A drama queen may be jealous or envious of others, which can make personal failures more painful and trigger irrational thoughts of revenge. In the world of drama queens, people can either support her or oppose her; there are no steps in between. The Drama Queen or King gathers followers with similar tendencies and initially holds the court to entertain while trying to draw them into the game.
While a drama queen may find her strong personality and manipulation skills useful in some situations, her inability to control her emotions and to form meaningful relationships creates an obligation on you if left unchecked. Watch your drama queens and kings for signs of sedition. Understand the situations that will push them into action and anticipate their play. By thinking ahead of these divas, you will be able to control the outbreak when it occurs.
In managing a drama situation, start by making sure that you are not a participant in the drama. Examine yourself against the role and take your emotions objectively out of the game. Karpman’s theory states that if you play one role, you end up playing all of them. But here is the biggest eye opener of all.
If you’re in the middle of an interpersonal challenge and you still can’t identify your part, then you’re in the middle of a triangle, and that’s called denial. Know that you stand on solid foundations as a Resilient Leader, and that you can act with integrity and authority.
Once the game is active, start your counterattack by uniting the entire Team. They have also been witnesses to what is going on and know far more than you about the situation. In your meeting, treat the group as a whole. Don’t deal with playwrights in particular.
Redefine your “No Drama” expectations and restate your zero-tolerance policy. Express your dissatisfaction with the lack of teamwork in resolving the current situation (without going into details). Make it clear to everyone that time and money are spent on a destructive personal agenda.
Now pay attention. One of your playwrights will try and put their problems on the table to justify them. Your Victim will start with, “Well, I don’t think it’s fair if…” or your Persecutor will start with a direct attack or your Savior will try to make peace. You know the game and you are ready for it. They try to drag you into it. Now close them hard! Make it clear that you will not go into the details of the situation.
Instead, the Team will reaffirm the rules of conduct going forward. Explain that the team’s need for functionality is your priority and not an individual claim to truth. Then lead the Team in developing “Rules of Engagement” for the Team. Write it on the board for all to see. Facilitates healthy outcomes by focusing on the principles of respect and honesty. Specifically discuss and agree on how conflict situations will be handled going forward.
From now on! Usually they decide to first try and resolve the issue directly amongst themselves and then go up to management if this doesn’t work. You need to make sure the result is that they talk to the person they have a problem with or they talk to you. They are not allowed to talk to others about their complaints. Emphasize this rule!
You’d think in our current world of tolerance, collaboration, and the “can’t we all just get along” philosophy that this would be the end of it all and everyone would get back to work and move forward. Not even close. In fact, I never remember any of these encounters being successful. So why did you go through all that? Because, remember, this is a game and you are playing. That meeting you move to set the final game. Your winning game! You are impartial, non-mediating, unemotional, and most importantly don’t get into the drama game. All you do is set the right standard of behavior. However, the problem at hand is different from workplace drama misbehavior. Now sit back and watch for a few weeks. One of your playwrights will reply.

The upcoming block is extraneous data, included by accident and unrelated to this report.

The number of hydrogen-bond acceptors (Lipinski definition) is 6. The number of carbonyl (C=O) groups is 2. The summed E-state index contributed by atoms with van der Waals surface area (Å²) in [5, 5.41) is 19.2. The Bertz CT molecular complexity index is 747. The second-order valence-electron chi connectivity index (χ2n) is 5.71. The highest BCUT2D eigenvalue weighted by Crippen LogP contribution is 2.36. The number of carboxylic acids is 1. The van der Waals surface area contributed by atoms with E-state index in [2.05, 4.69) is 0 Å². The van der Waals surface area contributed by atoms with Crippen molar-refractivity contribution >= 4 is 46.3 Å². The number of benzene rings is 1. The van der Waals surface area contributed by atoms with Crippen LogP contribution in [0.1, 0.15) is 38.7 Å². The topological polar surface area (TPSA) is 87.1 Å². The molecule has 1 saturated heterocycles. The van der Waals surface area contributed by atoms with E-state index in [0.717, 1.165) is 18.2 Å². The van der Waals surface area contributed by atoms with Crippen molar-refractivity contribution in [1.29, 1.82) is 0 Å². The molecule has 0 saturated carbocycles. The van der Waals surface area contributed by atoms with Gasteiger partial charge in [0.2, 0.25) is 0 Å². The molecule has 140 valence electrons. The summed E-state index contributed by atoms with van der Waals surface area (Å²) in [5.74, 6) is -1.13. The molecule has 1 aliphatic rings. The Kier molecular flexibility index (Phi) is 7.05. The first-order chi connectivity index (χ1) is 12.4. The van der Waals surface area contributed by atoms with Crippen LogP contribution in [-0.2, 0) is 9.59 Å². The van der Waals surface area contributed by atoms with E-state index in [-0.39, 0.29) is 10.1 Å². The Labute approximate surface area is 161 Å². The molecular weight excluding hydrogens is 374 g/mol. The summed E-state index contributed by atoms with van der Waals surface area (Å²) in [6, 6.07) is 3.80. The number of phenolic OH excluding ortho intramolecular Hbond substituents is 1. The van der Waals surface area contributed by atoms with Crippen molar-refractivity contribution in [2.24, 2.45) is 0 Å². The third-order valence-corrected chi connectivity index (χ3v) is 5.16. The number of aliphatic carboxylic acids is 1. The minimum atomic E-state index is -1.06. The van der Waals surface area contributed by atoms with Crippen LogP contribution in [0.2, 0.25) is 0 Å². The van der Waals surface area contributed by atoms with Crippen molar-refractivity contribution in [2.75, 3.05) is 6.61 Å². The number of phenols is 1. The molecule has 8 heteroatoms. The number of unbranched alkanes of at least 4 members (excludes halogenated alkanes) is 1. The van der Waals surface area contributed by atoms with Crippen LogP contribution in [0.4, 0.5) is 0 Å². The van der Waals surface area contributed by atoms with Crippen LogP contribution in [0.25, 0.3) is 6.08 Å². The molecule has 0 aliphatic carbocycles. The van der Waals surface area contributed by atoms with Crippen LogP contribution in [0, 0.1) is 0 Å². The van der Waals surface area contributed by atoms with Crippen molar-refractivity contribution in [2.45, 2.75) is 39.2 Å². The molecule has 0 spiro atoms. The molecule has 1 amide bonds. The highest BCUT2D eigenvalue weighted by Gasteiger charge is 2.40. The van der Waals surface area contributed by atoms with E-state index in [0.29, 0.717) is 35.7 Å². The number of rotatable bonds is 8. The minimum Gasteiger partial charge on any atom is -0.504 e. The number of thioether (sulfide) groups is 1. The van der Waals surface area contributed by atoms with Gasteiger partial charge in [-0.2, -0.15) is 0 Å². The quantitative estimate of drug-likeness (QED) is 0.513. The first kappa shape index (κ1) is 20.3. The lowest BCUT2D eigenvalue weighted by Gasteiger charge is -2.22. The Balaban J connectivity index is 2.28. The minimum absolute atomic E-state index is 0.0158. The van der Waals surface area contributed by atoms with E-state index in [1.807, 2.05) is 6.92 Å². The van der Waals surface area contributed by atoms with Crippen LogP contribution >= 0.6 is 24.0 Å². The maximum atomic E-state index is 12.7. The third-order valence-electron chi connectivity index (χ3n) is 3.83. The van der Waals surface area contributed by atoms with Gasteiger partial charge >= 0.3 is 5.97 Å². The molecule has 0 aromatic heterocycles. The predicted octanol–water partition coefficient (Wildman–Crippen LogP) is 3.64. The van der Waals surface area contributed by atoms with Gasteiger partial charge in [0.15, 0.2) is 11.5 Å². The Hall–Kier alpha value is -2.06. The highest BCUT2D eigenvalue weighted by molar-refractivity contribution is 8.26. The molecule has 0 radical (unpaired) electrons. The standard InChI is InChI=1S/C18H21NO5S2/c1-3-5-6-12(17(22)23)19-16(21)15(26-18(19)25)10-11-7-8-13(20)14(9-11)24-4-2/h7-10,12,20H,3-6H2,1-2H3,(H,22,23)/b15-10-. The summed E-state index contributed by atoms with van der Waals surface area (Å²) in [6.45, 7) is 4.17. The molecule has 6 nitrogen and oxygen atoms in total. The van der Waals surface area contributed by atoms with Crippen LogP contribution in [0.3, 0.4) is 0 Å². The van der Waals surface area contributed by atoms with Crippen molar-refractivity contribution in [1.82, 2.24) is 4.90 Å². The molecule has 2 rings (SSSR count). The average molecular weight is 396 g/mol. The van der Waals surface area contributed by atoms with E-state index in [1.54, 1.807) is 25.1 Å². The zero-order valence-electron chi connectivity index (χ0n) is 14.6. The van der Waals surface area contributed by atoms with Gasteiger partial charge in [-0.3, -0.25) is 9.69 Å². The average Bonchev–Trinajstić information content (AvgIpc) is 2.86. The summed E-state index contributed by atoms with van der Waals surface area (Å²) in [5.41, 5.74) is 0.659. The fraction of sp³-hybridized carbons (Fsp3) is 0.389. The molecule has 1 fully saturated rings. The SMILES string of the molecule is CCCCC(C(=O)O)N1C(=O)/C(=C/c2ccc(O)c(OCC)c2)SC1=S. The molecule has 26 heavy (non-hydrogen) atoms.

It’s time for you to rise into action. Now you set up a meeting with the principal. Get ready. They will come armed to defend their case on merit. As they begin their reasoning, let them know that you are aware of the situation and that you are working on it. But this is not the purpose of the meeting. You want to talk to them about their unacceptable behavior. They ignore the company’s “No Drama” policy, they violate the Teams “Engagement Rules,” and they are a problem for you. Acknowledge the difficulty they are having with the situation or person, but reiterate the proper way to deal with the problem is not through divisive backroom play.
Look them straight in the eye. Are you ready to win the game they want to play? Tell them directly and honestly that they will lose their job if they don’t end the drama. Tell them that if they continue to threaten your Team’s culture, productivity and teamwork, you will fire them. Explain that this is not a time sensitive issue and you expect their attitudes and behavior to change starting tomorrow. Conclude your session by reinforcing their value to the organization and your expectation that they will take your honest warning seriously. Check Mate! Whichever path they choose, you have eliminated them as playwrights. And everyone sees you reinforcing the company’s key values.
Workplace drama can steal the soul of your company and undermine your personal morale. This breaks everyone associated with it and gives poor performance results. Ultimately it pushes stock through any culture and ability to have fun. A Street Smart Leader closes the play for drama, setting the tone for personal accountability, respect, choice, and principled behavior in organizations and work cultures. He protects the values of trust that enable people to grow and excel.